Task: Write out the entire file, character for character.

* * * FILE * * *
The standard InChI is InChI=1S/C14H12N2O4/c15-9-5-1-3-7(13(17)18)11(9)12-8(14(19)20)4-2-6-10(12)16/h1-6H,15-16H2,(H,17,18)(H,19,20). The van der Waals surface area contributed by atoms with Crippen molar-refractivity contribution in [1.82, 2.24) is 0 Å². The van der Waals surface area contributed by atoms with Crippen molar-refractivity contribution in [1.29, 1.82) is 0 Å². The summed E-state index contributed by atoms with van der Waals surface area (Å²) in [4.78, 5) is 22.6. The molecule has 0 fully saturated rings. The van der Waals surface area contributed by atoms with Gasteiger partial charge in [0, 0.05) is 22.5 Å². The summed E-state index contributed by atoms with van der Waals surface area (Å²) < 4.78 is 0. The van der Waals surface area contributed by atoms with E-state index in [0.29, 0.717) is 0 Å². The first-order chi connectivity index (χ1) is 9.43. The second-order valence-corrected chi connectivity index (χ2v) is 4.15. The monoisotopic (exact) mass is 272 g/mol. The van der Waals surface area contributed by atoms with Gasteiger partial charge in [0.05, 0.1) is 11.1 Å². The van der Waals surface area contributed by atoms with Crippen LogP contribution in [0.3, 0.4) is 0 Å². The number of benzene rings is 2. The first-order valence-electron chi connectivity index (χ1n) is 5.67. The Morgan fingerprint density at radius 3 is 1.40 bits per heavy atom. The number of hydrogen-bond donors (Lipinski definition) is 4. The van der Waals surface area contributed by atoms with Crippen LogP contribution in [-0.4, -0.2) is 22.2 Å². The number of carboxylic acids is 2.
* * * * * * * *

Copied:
The standard InChI is InChI=1S/C14H12N2O4/c15-9-5-1-3-7(13(17)18)11(9)12-8(14(19)20)4-2-6-10(12)16/h1-6H,15-16H2,(H,17,18)(H,19,20). The van der Waals surface area contributed by atoms with Crippen molar-refractivity contribution in [1.82, 2.24) is 0 Å². The van der Waals surface area contributed by atoms with Crippen molar-refractivity contribution in [1.29, 1.82) is 0 Å². The summed E-state index contributed by atoms with van der Waals surface area (Å²) in [4.78, 5) is 22.6. The molecule has 0 fully saturated rings. The van der Waals surface area contributed by atoms with Gasteiger partial charge in [0, 0.05) is 22.5 Å². The summed E-state index contributed by atoms with van der Waals surface area (Å²) < 4.78 is 0. The van der Waals surface area contributed by atoms with E-state index in [0.29, 0.717) is 0 Å². The first-order chi connectivity index (χ1) is 9.43. The second-order valence-corrected chi connectivity index (χ2v) is 4.15. The monoisotopic (exact) mass is 272 g/mol. The van der Waals surface area contributed by atoms with Gasteiger partial charge in [0.05, 0.1) is 11.1 Å². The van der Waals surface area contributed by atoms with Crippen LogP contribution in [0.3, 0.4) is 0 Å². The number of benzene rings is 2. The first-order valence-electron chi connectivity index (χ1n) is 5.67. The Morgan fingerprint density at radius 3 is 1.40 bits per heavy atom. The number of hydrogen-bond donors (Lipinski definition) is 4. The van der Waals surface area contributed by atoms with Crippen LogP contribution in [-0.4, -0.2) is 22.2 Å². The number of carboxylic acids is 2.